“In a happy development Her Majesty The Queen is attending today’s event to mark the completion of the Elizabeth line,” a Buckingham Palace spokesperson said.
The $24 billion rail project was originally due to be opened in December 2018, but had been repeatedly delayed by issues with safety testing and signalling systems, even before the onset of the pandemic.
Originally named ‘Crossrail’, the Elizabeth line will connect destinations west of London, including Heathrow airport and Reading with Shenfield in the east. It will open to the public on May 24.
Elizabeth has been seen in public on only a few occasions after she spent a night in hospital last October for an unspecified illness, after which she was told to rest by her doctors.
She has since carried out duties either remotely or in person at her Windsor Castle home and did not attend last week’s state opening of parliament.

Japan congratulates Somalia on electing a new president

Japan congratulates Somalia on electing a new president
Updated 48 min 31 sec ago

Japan congratulates Somalia on electing a new president

Japan congratulates Somalia on electing a new president

TOKYO: Japan on Monday congratulated Somalia on electing Hassan Sheikh Mohamud as a new president, and said it hopes Somalia will be able to make further progress in consolidating peace in the country. 

The foreign ministry in Tokyo said that in light of the 8th Tokyo International Conference on African Development (TICAD 8), which will be held this year, Japan will continue its support for peace and stability in Somalia in collaboration with the international community.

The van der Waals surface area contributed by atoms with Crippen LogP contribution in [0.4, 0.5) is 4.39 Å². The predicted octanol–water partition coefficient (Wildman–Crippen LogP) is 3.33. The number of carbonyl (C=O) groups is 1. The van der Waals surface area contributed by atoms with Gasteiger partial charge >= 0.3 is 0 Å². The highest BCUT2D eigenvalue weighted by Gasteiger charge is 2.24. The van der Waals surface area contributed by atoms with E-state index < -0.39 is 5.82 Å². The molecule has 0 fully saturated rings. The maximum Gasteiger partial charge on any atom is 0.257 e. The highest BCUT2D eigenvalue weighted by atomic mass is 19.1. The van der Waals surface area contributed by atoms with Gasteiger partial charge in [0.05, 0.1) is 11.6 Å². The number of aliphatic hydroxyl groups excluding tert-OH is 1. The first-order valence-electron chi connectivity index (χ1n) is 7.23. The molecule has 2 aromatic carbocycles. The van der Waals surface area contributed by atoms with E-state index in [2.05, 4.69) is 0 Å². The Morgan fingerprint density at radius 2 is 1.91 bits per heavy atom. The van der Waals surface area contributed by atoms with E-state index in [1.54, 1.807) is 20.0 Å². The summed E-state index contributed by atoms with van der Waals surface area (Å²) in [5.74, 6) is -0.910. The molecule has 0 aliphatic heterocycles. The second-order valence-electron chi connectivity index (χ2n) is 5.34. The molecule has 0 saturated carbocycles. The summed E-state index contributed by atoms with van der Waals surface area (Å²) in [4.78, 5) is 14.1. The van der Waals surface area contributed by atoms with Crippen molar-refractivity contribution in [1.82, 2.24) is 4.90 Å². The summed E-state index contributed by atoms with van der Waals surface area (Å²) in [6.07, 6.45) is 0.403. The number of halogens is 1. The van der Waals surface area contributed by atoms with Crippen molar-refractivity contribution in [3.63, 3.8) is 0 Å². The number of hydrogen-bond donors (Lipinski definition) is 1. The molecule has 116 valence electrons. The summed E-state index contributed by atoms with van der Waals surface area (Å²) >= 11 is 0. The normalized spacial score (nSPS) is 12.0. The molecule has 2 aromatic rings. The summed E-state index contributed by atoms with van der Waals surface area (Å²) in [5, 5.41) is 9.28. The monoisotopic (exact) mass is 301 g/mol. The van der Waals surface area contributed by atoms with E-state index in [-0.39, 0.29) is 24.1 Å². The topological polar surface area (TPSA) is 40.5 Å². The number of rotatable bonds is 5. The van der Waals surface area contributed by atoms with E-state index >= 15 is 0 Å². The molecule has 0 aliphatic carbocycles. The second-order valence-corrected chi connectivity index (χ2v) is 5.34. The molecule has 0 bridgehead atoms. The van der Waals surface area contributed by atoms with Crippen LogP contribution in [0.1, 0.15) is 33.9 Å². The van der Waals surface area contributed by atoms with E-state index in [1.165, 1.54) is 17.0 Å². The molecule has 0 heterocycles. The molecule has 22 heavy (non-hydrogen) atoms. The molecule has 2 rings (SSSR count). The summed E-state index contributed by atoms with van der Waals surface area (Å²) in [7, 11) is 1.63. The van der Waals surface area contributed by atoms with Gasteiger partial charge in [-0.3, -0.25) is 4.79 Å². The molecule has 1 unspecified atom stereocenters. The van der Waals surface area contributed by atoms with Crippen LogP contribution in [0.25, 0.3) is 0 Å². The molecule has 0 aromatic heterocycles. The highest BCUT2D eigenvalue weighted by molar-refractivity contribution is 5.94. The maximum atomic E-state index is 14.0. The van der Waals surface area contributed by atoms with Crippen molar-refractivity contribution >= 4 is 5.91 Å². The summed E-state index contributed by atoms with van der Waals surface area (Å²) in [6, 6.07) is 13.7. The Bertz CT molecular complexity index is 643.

This story was originally published on Arab News Japan


Japan condemns Israel for its illegal settlement construction

Japan condemns Israel for its illegal settlement construction
Updated 17 May 2022

Japan condemns Israel for its illegal settlement construction

Japan condemns Israel for its illegal settlement construction

TOKYO: The Japanese government deplored Israel’s decision to advance plans to construct over 4,000 housing units in settlements on the occupied territories in the West Bank and urged Israel to reverse the decision and fully freeze its settlement activities.

“The Government of Japan remains seriously concerned by and deeply deplores the continued settlement activities by the government of Israel despite repeated calls from Japan and the international community,” an official statement by the foreign ministry said.

Japan stressed that Israel’s illegal settlement plans “violates the international law and undermine the viability of a two-state solution” and called on the Israelis to refrain from actions that escalate tensions.

This story was originally published on Arab News Japan


North Korea mobilizes army, steps up tracing amid COVID-19 wave

North Korea mobilizes army, steps up tracing amid COVID-19 wave
Updated 17 May 2022

North Korea mobilizes army, steps up tracing amid COVID-19 wave

North Korea mobilizes army, steps up tracing amid COVID-19 wave
  • Isolated country is grappling with its first acknowledged COVID-19 outbreak
  • The WHO has warned the virus may spread rapidly in North Korea